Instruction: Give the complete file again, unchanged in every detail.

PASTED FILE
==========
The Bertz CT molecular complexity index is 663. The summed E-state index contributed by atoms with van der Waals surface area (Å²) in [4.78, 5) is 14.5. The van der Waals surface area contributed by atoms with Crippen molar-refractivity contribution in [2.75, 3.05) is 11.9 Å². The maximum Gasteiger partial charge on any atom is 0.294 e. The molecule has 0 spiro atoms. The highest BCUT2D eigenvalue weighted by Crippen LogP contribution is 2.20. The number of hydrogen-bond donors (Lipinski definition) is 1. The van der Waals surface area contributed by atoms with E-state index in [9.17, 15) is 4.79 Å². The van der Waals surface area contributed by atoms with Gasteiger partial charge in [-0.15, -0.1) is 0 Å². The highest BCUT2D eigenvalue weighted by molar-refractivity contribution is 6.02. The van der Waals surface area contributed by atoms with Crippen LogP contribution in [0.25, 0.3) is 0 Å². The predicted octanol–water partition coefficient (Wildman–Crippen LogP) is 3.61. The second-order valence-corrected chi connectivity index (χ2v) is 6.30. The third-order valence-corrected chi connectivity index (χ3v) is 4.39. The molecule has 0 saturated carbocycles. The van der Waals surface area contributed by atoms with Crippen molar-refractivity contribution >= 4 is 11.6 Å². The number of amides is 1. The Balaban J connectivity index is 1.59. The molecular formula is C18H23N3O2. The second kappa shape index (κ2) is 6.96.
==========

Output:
The Bertz CT molecular complexity index is 663. The summed E-state index contributed by atoms with van der Waals surface area (Å²) in [4.78, 5) is 14.5. The van der Waals surface area contributed by atoms with Crippen molar-refractivity contribution in [2.75, 3.05) is 11.9 Å². The maximum Gasteiger partial charge on any atom is 0.294 e. The molecule has 0 spiro atoms. The highest BCUT2D eigenvalue weighted by Crippen LogP contribution is 2.20. The number of hydrogen-bond donors (Lipinski definition) is 1. The van der Waals surface area contributed by atoms with E-state index in [9.17, 15) is 4.79 Å². The van der Waals surface area contributed by atoms with Gasteiger partial charge in [-0.15, -0.1) is 0 Å². The highest BCUT2D eigenvalue weighted by molar-refractivity contribution is 6.02. The van der Waals surface area contributed by atoms with Crippen LogP contribution in [0.25, 0.3) is 0 Å². The predicted octanol–water partition coefficient (Wildman–Crippen LogP) is 3.61. The second-order valence-corrected chi connectivity index (χ2v) is 6.30. The third-order valence-corrected chi connectivity index (χ3v) is 4.39. The molecule has 0 saturated carbocycles. The van der Waals surface area contributed by atoms with Crippen molar-refractivity contribution >= 4 is 11.6 Å². The number of amides is 1. The Balaban J connectivity index is 1.59. The molecular formula is C18H23N3O2. The second kappa shape index (κ2) is 6.96.